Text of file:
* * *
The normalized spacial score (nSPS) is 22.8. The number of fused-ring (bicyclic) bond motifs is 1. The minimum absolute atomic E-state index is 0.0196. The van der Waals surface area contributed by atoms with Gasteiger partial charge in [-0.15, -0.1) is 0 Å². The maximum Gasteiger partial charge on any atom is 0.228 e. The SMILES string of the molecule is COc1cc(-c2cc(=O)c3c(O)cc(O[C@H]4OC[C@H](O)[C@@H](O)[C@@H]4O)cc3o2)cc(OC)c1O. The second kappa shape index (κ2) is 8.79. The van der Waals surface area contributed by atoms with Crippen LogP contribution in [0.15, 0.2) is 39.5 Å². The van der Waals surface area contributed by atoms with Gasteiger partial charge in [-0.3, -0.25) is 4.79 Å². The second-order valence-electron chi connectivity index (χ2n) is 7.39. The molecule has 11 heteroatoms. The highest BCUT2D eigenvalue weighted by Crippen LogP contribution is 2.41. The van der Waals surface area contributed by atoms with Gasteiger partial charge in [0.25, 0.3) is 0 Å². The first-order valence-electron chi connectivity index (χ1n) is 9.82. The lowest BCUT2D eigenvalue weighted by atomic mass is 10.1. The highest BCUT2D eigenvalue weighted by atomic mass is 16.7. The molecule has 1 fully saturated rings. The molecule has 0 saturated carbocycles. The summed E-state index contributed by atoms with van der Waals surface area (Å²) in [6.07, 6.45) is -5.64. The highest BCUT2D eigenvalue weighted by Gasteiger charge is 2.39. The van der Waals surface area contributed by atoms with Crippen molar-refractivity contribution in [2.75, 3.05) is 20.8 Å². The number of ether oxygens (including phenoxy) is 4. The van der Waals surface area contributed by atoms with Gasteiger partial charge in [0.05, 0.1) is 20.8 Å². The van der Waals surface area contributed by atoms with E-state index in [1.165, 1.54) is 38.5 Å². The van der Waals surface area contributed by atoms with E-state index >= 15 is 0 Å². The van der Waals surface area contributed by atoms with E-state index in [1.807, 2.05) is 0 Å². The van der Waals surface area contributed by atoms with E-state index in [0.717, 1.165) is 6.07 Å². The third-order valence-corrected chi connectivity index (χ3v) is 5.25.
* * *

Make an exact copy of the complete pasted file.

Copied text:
The normalized spacial score (nSPS) is 22.8. The number of fused-ring (bicyclic) bond motifs is 1. The minimum absolute atomic E-state index is 0.0196. The van der Waals surface area contributed by atoms with Gasteiger partial charge in [-0.15, -0.1) is 0 Å². The maximum Gasteiger partial charge on any atom is 0.228 e. The SMILES string of the molecule is COc1cc(-c2cc(=O)c3c(O)cc(O[C@H]4OC[C@H](O)[C@@H](O)[C@@H]4O)cc3o2)cc(OC)c1O. The second kappa shape index (κ2) is 8.79. The van der Waals surface area contributed by atoms with Crippen LogP contribution in [0.15, 0.2) is 39.5 Å². The van der Waals surface area contributed by atoms with Gasteiger partial charge in [-0.3, -0.25) is 4.79 Å². The second-order valence-electron chi connectivity index (χ2n) is 7.39. The molecule has 11 heteroatoms. The highest BCUT2D eigenvalue weighted by Crippen LogP contribution is 2.41. The van der Waals surface area contributed by atoms with Gasteiger partial charge in [0.25, 0.3) is 0 Å². The first-order valence-electron chi connectivity index (χ1n) is 9.82. The lowest BCUT2D eigenvalue weighted by atomic mass is 10.1. The highest BCUT2D eigenvalue weighted by atomic mass is 16.7. The molecule has 1 fully saturated rings. The molecule has 0 saturated carbocycles. The summed E-state index contributed by atoms with van der Waals surface area (Å²) in [6.07, 6.45) is -5.64. The highest BCUT2D eigenvalue weighted by Gasteiger charge is 2.39. The van der Waals surface area contributed by atoms with Crippen molar-refractivity contribution in [2.75, 3.05) is 20.8 Å². The number of ether oxygens (including phenoxy) is 4. The van der Waals surface area contributed by atoms with Gasteiger partial charge in [0.05, 0.1) is 20.8 Å². The van der Waals surface area contributed by atoms with E-state index in [1.165, 1.54) is 38.5 Å². The van der Waals surface area contributed by atoms with E-state index >= 15 is 0 Å². The van der Waals surface area contributed by atoms with E-state index in [1.807, 2.05) is 0 Å². The van der Waals surface area contributed by atoms with E-state index in [0.717, 1.165) is 6.07 Å². The third-order valence-corrected chi connectivity index (χ3v) is 5.25.